A bath in a 60/40 mix of high-gloss oil-based polyurethane and mineral spirits is next to seal the wood. Wipe them well and hang them to dry for a few days, when sanding produces fine, white dust, you’re ready for primer. A couple coats of Painter’s Touch All Purpose Primer and your Weasel is ready for your finest Charlie Russo imitation. If you Google ‘Snook Bait Co. Weasels’ you’ll see that they came in 12 standard colors, emulating those might be a lot of fun or just get crazy with the spray paint. When your creation is dry, glue the eyes into place and a couple coats of protective clear coat will finish the job.

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The finished bait measures 7-3/8 inches and features the unmistakable tail fin.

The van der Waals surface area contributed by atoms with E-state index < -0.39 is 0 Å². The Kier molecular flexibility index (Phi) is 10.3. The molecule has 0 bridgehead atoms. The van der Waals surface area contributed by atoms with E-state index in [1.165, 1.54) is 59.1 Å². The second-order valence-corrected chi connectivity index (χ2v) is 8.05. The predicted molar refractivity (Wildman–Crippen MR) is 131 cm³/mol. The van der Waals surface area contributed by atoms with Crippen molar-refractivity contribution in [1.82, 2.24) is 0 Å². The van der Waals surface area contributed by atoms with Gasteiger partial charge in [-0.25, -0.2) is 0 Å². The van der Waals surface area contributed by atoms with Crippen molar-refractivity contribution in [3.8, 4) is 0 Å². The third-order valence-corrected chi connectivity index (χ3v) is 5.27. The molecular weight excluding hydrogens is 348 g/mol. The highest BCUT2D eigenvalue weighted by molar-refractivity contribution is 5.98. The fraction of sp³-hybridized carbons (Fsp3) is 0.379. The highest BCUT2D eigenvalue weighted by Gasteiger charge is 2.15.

When the clear has firmed up, wire your Weasels like any other plug, use size 1 Krok swivels for the belly hangers and a Pikie 2 lip; I add a drop of Super Glue under the lip to keep it in place. The originals were sold with three trebles, but I don’t like the look of the treble on that tail, it seems like an invitation for fouling and breakage, so I add a sparse hackle flag in its place with two 3/0 belly trebles.

The Weasel is a shallow swimmer, and really seems to like swimming right on top. The tail really makes it look more alive in the water as it swings to-and-fro sending little sprays of water in both directions as it wobbles along the surface. They will be a killer around the herring runs this spring or during the mullet run this fall. And as my fishing partner pointed out, they’d probably make a great largemouth bass lure as well. That’s it for the 2018 plug building class, see you next year!